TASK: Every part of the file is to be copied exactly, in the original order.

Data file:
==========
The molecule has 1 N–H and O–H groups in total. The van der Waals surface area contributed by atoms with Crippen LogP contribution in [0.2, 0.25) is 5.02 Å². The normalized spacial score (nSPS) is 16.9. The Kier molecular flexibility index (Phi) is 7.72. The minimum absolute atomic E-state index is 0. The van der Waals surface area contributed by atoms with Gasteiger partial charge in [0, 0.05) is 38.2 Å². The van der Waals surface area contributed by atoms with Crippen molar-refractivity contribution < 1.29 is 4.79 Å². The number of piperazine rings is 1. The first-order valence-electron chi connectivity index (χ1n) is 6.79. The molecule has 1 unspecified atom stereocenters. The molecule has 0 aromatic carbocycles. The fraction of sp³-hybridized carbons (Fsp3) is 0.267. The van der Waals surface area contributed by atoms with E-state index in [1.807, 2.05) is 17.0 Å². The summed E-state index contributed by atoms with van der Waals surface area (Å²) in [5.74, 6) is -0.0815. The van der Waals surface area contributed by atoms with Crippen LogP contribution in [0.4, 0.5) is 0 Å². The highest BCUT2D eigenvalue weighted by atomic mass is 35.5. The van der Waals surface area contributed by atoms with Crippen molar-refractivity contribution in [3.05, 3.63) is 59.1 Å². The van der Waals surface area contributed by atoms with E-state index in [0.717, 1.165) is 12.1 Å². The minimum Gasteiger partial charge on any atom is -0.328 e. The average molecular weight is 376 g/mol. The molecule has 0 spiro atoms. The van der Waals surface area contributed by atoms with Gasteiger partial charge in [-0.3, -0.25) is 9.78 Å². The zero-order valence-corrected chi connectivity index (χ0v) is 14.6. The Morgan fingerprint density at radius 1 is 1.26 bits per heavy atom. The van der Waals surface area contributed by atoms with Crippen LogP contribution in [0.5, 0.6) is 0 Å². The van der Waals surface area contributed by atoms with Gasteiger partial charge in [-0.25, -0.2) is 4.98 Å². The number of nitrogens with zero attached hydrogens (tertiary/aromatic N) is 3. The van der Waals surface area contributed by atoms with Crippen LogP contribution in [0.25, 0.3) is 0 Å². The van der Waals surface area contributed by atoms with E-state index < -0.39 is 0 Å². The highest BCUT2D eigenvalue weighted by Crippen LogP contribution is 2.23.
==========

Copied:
The molecule has 1 N–H and O–H groups in total. The van der Waals surface area contributed by atoms with Crippen LogP contribution in [0.2, 0.25) is 5.02 Å². The normalized spacial score (nSPS) is 16.9. The Kier molecular flexibility index (Phi) is 7.72. The minimum absolute atomic E-state index is 0. The van der Waals surface area contributed by atoms with Gasteiger partial charge in [0, 0.05) is 38.2 Å². The van der Waals surface area contributed by atoms with Crippen molar-refractivity contribution < 1.29 is 4.79 Å². The number of piperazine rings is 1. The first-order valence-electron chi connectivity index (χ1n) is 6.79. The molecule has 1 unspecified atom stereocenters. The molecule has 0 aromatic carbocycles. The fraction of sp³-hybridized carbons (Fsp3) is 0.267. The van der Waals surface area contributed by atoms with E-state index in [1.807, 2.05) is 17.0 Å². The summed E-state index contributed by atoms with van der Waals surface area (Å²) in [5.74, 6) is -0.0815. The van der Waals surface area contributed by atoms with Crippen LogP contribution in [0.4, 0.5) is 0 Å². The highest BCUT2D eigenvalue weighted by atomic mass is 35.5. The van der Waals surface area contributed by atoms with Crippen molar-refractivity contribution in [3.05, 3.63) is 59.1 Å². The van der Waals surface area contributed by atoms with E-state index in [0.717, 1.165) is 12.1 Å². The minimum Gasteiger partial charge on any atom is -0.328 e. The average molecular weight is 376 g/mol. The molecule has 0 spiro atoms. The van der Waals surface area contributed by atoms with Gasteiger partial charge in [-0.3, -0.25) is 9.78 Å². The zero-order valence-corrected chi connectivity index (χ0v) is 14.6. The Morgan fingerprint density at radius 1 is 1.26 bits per heavy atom. The van der Waals surface area contributed by atoms with Crippen LogP contribution in [0.5, 0.6) is 0 Å². The van der Waals surface area contributed by atoms with Gasteiger partial charge in [-0.25, -0.2) is 4.98 Å². The number of nitrogens with zero attached hydrogens (tertiary/aromatic N) is 3. The van der Waals surface area contributed by atoms with Crippen LogP contribution in [0.25, 0.3) is 0 Å². The van der Waals surface area contributed by atoms with E-state index < -0.39 is 0 Å². The highest BCUT2D eigenvalue weighted by Crippen LogP contribution is 2.23.